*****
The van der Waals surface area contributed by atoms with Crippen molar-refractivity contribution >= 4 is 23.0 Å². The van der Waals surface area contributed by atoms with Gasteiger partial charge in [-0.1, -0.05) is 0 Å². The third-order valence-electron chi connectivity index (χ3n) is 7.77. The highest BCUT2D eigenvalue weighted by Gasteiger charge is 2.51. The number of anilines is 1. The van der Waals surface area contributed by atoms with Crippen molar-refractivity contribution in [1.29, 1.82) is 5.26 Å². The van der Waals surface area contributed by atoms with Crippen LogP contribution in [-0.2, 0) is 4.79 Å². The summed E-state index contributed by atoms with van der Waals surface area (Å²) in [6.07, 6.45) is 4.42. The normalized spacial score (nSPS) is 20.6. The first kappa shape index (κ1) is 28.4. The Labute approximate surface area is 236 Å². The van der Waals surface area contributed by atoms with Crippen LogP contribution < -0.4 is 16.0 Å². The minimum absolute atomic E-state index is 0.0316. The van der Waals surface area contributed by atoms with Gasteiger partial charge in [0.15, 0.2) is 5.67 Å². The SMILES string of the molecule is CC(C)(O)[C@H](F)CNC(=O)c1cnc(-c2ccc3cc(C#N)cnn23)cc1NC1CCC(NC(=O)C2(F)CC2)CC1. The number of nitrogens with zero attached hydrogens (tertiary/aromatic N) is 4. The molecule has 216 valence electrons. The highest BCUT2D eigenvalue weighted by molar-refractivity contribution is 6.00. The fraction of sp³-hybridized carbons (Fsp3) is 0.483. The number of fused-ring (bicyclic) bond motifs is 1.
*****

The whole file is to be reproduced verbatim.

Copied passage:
The van der Waals surface area contributed by atoms with Crippen molar-refractivity contribution >= 4 is 23.0 Å². The van der Waals surface area contributed by atoms with Gasteiger partial charge in [-0.1, -0.05) is 0 Å². The third-order valence-electron chi connectivity index (χ3n) is 7.77. The highest BCUT2D eigenvalue weighted by Gasteiger charge is 2.51. The number of anilines is 1. The van der Waals surface area contributed by atoms with Crippen molar-refractivity contribution in [1.29, 1.82) is 5.26 Å². The van der Waals surface area contributed by atoms with Crippen LogP contribution in [-0.2, 0) is 4.79 Å². The summed E-state index contributed by atoms with van der Waals surface area (Å²) in [6.07, 6.45) is 4.42. The normalized spacial score (nSPS) is 20.6. The first kappa shape index (κ1) is 28.4. The Labute approximate surface area is 236 Å². The van der Waals surface area contributed by atoms with Crippen LogP contribution < -0.4 is 16.0 Å². The minimum absolute atomic E-state index is 0.0316. The van der Waals surface area contributed by atoms with Gasteiger partial charge in [0.15, 0.2) is 5.67 Å². The SMILES string of the molecule is CC(C)(O)[C@H](F)CNC(=O)c1cnc(-c2ccc3cc(C#N)cnn23)cc1NC1CCC(NC(=O)C2(F)CC2)CC1. The number of nitrogens with zero attached hydrogens (tertiary/aromatic N) is 4. The molecule has 216 valence electrons. The highest BCUT2D eigenvalue weighted by molar-refractivity contribution is 6.00. The fraction of sp³-hybridized carbons (Fsp3) is 0.483. The number of fused-ring (bicyclic) bond motifs is 1.